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RV Journal Product Review
Edge Forming Tool
What is it?: Edge Forming Tool (product number EF60)
Jeers: Uhhhhhh.......I'm thinkin'...........
There are several instances during the course of constructing an RV where you need to form the edge of a skin. If the skins overlap, and the top skin does not have the edge "rolled" down slightly, often that edge will lift sufficiently to be unsightly after the skins are riveted together.
There are a couple of homebrew methods of forming the edge. One involves a piece of wood with a narrow slot cut with a saw. The skin is inserted into the slot and bent until the desired bevel is formed on the edge. While workable, this method is very tedious and difficult to repeat consistently. Another method uses a commercially available product that has a couple of rollers. This tool works fairly well if you can maintain a constant angle of attack on the edge as you move the rollers down the edge of the skin. Once again, getting consistent results is the problem.
The Edge Former (EF60) from Cleaveland Aircraft Tool is the slickest solution to this problem I have seen yet. The basis of the Former is a small pair of vice-grip type pliers that have two rollers attached to the jaws.
The upper roller has an angle which forms the bevel as you pull the tool along the edge of the skin. The pliers adjustment screw includes a locknut so you can lock down the setting you find that works properly on a particular thickness of skin stock. The construction appears to be very high quality, and the rollers have a highly polished finish.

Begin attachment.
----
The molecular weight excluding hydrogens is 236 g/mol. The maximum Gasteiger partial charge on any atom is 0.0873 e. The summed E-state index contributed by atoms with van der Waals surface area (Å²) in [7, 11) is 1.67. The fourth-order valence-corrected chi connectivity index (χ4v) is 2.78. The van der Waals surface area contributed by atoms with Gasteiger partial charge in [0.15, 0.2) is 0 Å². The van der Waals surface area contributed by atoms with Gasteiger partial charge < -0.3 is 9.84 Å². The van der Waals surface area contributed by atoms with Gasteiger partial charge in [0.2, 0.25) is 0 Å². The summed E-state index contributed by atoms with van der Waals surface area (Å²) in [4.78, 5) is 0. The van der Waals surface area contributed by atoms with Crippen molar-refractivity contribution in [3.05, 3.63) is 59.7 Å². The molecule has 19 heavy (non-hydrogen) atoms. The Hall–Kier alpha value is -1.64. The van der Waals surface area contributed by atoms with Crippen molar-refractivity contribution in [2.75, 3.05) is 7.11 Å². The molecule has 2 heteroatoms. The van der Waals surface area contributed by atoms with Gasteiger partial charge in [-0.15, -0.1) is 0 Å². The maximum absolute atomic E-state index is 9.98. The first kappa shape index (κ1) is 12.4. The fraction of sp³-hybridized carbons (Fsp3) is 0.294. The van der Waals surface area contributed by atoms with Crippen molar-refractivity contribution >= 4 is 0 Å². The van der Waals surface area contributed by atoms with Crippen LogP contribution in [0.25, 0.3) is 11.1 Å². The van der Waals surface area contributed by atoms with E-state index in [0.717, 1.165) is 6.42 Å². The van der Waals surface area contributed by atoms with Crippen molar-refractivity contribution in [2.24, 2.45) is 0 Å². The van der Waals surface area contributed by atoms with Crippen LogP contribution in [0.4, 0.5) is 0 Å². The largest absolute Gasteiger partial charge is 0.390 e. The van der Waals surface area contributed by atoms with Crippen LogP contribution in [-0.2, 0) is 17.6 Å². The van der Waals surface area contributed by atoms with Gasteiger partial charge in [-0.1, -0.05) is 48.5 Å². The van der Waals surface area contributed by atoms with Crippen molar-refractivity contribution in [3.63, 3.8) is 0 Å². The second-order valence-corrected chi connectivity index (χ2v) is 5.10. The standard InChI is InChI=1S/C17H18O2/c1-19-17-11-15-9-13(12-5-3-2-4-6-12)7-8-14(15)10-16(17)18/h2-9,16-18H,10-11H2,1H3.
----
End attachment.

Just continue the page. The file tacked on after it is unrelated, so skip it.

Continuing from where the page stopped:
To use the tool, adjust the screw for a light clamping pressure; Too tight, and you will have difficulty pulling the tool. Too loose, and the tool will slip off the edge of the skin. When properly adjusted, the tool will stay on the edge of the skin with very little guiding required. Pull the tool along the edge, keeping the edge of the skin up against the stop on the upper roller (this assumes you are right-handed.....).
I tried the tool on a scrap sheet, and intentionally tried to mess up the edge; This thing is practically idiot proof! If you don't get a great bevel on the edge, the tool is either too tight to pull, or too loose to do any damage. The bevel that is formed is very slight, but sufficient to prevent the uglies when you rivet the skins together. I had to play around with the lighting angle to get the following photo so you can see the bevel.
Conclusion: This tool is a must-have for the RV builder who is willing to spend a few bucks for a high quality tool that will be used several times on his project. There are several places on an RV where skins overlap, and many of them are very visible. I can't imagine a tool that will put a nicer edge on these important areas.